Even after 102 years, new stories emerge of Halifax Explosion
HALIFAX -- Hundreds of people attended ceremonies marking the 102nd anniversary of the Halifax Explosion.
Those who survived the catastrophic blast in 1917 were recognized with empty chairs at the Fort Needham Park Memorial Park ceremony Friday morning. In past years those chairs would’ve been filled. But there are no longer any survivors of the blast still living.
Family members of survivors were eager to share stories they heard from their relatives growing up.
"It’s these little personal stories that we just need to pass on," said Margaret Murray, who wore a red scarf signifying her family’s connection to the explosion.
"My grandmother and aunt were standing at the window watching, and of course, when the blast happened, my grandmother lost an eye and my aunt had glass bits in her arm for the rest of her life," said Murray.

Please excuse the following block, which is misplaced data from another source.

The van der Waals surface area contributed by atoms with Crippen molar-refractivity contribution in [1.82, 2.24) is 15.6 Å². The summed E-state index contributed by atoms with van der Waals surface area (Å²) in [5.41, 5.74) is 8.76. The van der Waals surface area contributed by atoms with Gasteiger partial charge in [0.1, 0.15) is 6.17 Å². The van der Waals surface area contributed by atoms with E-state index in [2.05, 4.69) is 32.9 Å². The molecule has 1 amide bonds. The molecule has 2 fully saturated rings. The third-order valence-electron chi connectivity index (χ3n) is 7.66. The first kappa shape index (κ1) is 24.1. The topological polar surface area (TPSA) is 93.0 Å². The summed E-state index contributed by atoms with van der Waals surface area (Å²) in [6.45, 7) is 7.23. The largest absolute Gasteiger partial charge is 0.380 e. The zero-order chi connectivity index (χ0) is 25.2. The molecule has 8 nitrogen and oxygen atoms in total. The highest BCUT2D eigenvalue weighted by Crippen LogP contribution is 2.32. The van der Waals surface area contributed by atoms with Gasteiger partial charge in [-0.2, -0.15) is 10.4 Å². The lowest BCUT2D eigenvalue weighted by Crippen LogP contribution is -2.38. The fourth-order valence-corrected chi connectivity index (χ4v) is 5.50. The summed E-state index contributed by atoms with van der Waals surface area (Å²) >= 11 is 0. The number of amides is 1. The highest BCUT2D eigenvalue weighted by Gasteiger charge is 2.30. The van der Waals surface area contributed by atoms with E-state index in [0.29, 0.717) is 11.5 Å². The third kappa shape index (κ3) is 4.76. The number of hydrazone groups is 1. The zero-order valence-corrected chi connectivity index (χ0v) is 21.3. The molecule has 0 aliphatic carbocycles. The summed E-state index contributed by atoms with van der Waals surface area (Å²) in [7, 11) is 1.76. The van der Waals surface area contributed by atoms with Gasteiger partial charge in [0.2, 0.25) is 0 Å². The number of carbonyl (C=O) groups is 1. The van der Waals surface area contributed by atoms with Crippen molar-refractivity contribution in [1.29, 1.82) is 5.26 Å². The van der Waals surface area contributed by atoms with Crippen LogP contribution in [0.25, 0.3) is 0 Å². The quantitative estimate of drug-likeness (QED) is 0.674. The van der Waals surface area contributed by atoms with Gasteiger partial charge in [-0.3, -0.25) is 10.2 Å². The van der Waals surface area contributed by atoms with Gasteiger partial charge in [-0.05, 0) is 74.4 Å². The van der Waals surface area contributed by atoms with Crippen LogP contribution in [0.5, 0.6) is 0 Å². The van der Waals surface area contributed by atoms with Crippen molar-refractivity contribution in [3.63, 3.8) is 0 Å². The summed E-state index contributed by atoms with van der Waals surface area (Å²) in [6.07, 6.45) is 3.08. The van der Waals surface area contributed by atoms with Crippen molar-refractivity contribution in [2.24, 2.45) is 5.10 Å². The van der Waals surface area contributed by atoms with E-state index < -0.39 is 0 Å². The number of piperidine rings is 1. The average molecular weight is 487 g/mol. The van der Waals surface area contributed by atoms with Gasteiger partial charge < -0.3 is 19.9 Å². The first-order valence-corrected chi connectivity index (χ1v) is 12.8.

In Dartmouth, a ceremony was held at Mont Blanc Cannon Park. Phil Payzant read a portion of his grandmother’s diary entry, written a few days after the explosion.
"Every time I read it, and I’ve probably read that particular entry a dozen times now, it’s always a fairly emotional experience," said Payzant.
Historians say it’s critical for family members to continue telling these stories.
"And every year we learn new stories," said Beth Valace, of the Dartmouth Historical Society. "We’re learning more about the Mi’kmaq Community and Turtle Grove and the significant loss they had there. And that was never re-settled after the fact. So these are all really important stories we need to continue telling. And we learn new ones every year."